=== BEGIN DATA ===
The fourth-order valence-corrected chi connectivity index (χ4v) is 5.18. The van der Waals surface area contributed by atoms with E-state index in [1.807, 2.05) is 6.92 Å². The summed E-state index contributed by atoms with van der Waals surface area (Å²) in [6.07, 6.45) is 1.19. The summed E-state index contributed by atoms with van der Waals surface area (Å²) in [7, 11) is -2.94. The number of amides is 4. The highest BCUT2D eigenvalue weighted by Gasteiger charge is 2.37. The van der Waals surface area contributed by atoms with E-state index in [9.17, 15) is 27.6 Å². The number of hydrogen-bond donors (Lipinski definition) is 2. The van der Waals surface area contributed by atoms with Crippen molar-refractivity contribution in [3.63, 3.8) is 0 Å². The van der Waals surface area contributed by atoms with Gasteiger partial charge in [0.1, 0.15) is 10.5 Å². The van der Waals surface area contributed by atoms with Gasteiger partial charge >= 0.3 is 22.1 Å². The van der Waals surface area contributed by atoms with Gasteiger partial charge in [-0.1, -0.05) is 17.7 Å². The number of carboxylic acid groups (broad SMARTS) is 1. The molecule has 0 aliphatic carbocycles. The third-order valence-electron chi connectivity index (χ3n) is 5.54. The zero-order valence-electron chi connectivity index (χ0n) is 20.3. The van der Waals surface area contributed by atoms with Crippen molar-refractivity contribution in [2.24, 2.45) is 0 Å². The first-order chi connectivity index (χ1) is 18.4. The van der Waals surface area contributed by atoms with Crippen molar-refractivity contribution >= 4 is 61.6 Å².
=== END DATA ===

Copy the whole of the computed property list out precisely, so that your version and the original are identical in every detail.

The fourth-order valence-corrected chi connectivity index (χ4v) is 5.18. The van der Waals surface area contributed by atoms with E-state index in [1.807, 2.05) is 6.92 Å². The summed E-state index contributed by atoms with van der Waals surface area (Å²) in [6.07, 6.45) is 1.19. The summed E-state index contributed by atoms with van der Waals surface area (Å²) in [7, 11) is -2.94. The number of amides is 4. The highest BCUT2D eigenvalue weighted by Gasteiger charge is 2.37. The van der Waals surface area contributed by atoms with E-state index in [9.17, 15) is 27.6 Å². The number of hydrogen-bond donors (Lipinski definition) is 2. The van der Waals surface area contributed by atoms with Crippen molar-refractivity contribution in [3.63, 3.8) is 0 Å². The van der Waals surface area contributed by atoms with Gasteiger partial charge in [0.1, 0.15) is 10.5 Å². The van der Waals surface area contributed by atoms with Gasteiger partial charge >= 0.3 is 22.1 Å². The van der Waals surface area contributed by atoms with Gasteiger partial charge in [-0.1, -0.05) is 17.7 Å². The number of carboxylic acid groups (broad SMARTS) is 1. The molecule has 0 aliphatic carbocycles. The third-order valence-electron chi connectivity index (χ3n) is 5.54. The zero-order valence-electron chi connectivity index (χ0n) is 20.3. The van der Waals surface area contributed by atoms with Crippen molar-refractivity contribution in [2.24, 2.45) is 0 Å². The first-order chi connectivity index (χ1) is 18.4. The van der Waals surface area contributed by atoms with Crippen molar-refractivity contribution >= 4 is 61.6 Å².